Smith announced as Emerging Iowa Leader Award recipient

Ron Deiter, Martha Smith and Carmen Bain, all standing in front of a stage. A wooden podium and a large backdrop banner with Iowa State University College of Agriculture and Life Sciences can be seen in the background.
Martha Smith ('04 agricultural business, international agriculture), center, was presented the 2023 Emerging Iowa Leader Award on Sept. 2, at the annual CALS BBQ at the Hansen Agriculture Student Learning Center in Ames. She is pictured with Ron Deiter, emeritus professor of economics, and Carmen Bain, associate dean for academic innovation.

By Whitney Baxter

A native of Virginia and raised on a sixth-generation family farm, Martha Smith enrolled in Iowa State University’s agricultural business major to see how agriculture in each state compared. Since graduating, she has significantly impacted agriculture throughout Iowa and the nation. 

Smith (’04 agricultural business, international agriculture), who now resides in St. Louis, Missouri, was presented Iowa State’s College of Agriculture and Life Sciences 2023 Emerging Iowa Leader Award at the annual CALS BBQ on Sept. 2. This honor is given to individuals 40 years of age or younger who live or work in Iowa and demonstrate high potential for future professional growth.

“Martha has launched herself on an impressive and impactful career, helping the agriculture industry and its people and communities forward. She is indeed an outstanding young alumna of our college, with so much more accomplishment coming in the years ahead. We are tremendously pleased to recognize her with this award,” said Daniel J. Robison, holder of the endowed dean’s chair in the College of Agriculture and Life Sciences. “Her commitment to the university and enabling the next generation of Cyclones is evident through her involvement in the college’s alumni activities and her service on the ISU Alumni Association Board of Directors. We look forward to watching her continued success and many contributions.”

Currently the head of industry affairs for Bayer Corporation, Smith began her professional career with Monsanto (later acquired by Bayer) as a seed production trainee in Michigan. She then accepted a role as the manager of a small farm owned by Monsanto in Hawaii.

“That was the first time in my life where I was a minority among the population,” Smith said of her time in Hawaii. “I believe everyone should experience that at least once in their life. It gives you a different perspective.”

Other roles she has held with Monsanto/Bayer include sales for Monsanto’s Channel brand of seed, serving as a lobbyist, and then director of government affairs before taking on her current position.

Through her many roles and job locations, she often reflects on how her time as an Iowa State student prepared her to take on each of these responsibilities.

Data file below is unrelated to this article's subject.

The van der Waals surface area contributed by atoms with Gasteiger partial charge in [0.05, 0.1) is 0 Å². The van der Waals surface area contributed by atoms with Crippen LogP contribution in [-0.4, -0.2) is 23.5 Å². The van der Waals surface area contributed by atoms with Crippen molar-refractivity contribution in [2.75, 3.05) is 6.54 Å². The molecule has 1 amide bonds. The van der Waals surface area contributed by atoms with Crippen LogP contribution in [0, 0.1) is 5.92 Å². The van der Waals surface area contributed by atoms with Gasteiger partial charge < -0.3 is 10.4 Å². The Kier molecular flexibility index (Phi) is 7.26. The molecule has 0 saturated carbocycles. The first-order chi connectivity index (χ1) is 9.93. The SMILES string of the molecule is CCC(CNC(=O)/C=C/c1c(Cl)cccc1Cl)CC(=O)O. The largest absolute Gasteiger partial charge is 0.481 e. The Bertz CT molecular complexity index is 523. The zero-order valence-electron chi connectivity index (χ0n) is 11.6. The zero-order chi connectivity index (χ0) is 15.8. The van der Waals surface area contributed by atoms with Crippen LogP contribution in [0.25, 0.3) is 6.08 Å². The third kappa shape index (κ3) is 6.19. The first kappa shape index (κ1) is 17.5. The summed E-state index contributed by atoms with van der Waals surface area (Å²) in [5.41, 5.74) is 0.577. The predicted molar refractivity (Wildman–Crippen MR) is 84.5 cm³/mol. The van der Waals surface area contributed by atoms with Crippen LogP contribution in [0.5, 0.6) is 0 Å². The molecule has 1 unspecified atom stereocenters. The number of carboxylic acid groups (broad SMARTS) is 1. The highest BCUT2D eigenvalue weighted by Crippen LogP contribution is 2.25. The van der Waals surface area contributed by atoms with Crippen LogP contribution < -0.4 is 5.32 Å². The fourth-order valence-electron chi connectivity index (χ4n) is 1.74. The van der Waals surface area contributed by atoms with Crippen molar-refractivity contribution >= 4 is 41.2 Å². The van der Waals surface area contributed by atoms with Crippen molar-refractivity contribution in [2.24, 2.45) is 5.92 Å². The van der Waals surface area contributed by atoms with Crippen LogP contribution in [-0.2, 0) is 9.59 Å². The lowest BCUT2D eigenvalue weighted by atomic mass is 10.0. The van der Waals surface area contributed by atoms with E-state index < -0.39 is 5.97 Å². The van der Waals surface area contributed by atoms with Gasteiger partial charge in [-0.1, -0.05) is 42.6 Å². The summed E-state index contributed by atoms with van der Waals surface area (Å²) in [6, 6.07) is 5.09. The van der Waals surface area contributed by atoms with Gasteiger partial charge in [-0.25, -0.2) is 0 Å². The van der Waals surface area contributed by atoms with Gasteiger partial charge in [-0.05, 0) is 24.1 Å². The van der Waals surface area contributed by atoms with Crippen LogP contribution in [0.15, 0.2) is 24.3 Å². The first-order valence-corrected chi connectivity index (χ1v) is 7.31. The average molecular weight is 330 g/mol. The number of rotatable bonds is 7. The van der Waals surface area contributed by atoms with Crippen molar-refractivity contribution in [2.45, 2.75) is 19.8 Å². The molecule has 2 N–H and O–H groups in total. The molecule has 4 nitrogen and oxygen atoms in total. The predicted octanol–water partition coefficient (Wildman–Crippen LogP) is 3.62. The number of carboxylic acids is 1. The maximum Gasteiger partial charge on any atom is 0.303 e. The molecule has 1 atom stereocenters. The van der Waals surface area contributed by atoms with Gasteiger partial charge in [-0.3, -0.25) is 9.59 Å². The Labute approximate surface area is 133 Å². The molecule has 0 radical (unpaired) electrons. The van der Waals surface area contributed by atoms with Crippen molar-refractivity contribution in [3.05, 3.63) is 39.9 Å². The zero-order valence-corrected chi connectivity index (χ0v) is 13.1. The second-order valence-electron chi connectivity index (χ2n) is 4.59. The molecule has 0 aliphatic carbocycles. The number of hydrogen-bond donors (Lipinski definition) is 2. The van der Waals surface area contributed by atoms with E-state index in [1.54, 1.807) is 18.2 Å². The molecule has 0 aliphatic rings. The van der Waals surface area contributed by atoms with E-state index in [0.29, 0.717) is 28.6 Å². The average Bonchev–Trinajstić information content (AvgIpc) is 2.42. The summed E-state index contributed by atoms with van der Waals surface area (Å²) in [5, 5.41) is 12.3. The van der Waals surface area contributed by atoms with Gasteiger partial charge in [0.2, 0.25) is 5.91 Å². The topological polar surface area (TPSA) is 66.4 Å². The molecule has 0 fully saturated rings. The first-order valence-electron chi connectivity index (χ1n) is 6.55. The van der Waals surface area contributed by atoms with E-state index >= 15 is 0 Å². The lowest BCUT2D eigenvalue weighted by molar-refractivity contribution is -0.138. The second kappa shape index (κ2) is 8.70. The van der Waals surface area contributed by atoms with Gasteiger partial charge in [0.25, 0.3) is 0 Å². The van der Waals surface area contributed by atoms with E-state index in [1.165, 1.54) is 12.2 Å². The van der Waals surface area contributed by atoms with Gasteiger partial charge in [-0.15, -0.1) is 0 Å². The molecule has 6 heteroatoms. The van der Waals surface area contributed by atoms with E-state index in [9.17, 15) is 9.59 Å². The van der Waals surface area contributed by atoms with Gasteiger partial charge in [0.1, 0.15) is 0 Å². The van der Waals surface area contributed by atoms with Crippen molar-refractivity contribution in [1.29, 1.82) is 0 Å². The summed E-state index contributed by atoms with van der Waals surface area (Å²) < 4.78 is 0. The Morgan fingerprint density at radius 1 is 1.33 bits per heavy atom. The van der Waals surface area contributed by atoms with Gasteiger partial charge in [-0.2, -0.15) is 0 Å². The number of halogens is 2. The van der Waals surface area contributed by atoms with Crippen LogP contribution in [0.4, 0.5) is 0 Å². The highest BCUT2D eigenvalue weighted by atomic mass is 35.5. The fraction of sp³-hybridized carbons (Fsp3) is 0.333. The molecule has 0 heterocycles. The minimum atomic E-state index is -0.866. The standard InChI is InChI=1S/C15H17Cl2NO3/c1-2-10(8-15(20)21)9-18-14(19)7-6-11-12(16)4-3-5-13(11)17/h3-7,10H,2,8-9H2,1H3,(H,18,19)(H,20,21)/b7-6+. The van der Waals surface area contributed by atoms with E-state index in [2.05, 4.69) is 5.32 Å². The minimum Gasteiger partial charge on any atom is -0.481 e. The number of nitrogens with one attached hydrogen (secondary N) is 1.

“Coming to Iowa State and seeing the impact and innovation going on and being in a state where agriculture is such a prominent part of the economy really opened my eyes to the world,” Smith said. “The incredible network of people I built at Iowa State has been a game-changer in my career with such a large corporation.”

That network of people, as well as her leadership skills, were built, in part, due to her active involvement in student organizations on campus, including the Ag Business, Block and Bridle and Farm Operations clubs. Ron Deiter, emeritus professor of economics and former advisor of the Ag Business Club, was impressed by the number of leadership roles Smith took on as a student.

“When Martha graduated, she had over 30 projects or committees within those three clubs for which she had played a leadership role. I can't think of another student who had such an extensive leadership record by the time they graduated,” Deiter said.

Jim Kliebenstein, emeritus professor of economics, further acknowledged Smith’s impressive leadership skills and said the success Smith has found professionally comes as no surprise.

“She is a leader who is always organized, focused, dedicated and determined. She was always looking for opportunities to push beyond her comfort zone,” Kliebenstein said.

Smith encourages students and young alumni to challenge themselves early on in their careers. For example, her sales position was a role she had never pictured herself in, but she found it was something she enjoyed. And she had never been to Hawaii before, let alone overseen a farm.

“Be bold and go chase things unfamiliar to you; you can always return to the familiar,” Smith said. “Moving to Hawaii was outright scary, but it built me as a person and gave me a new mindset. That, to me, is when real career success comes.”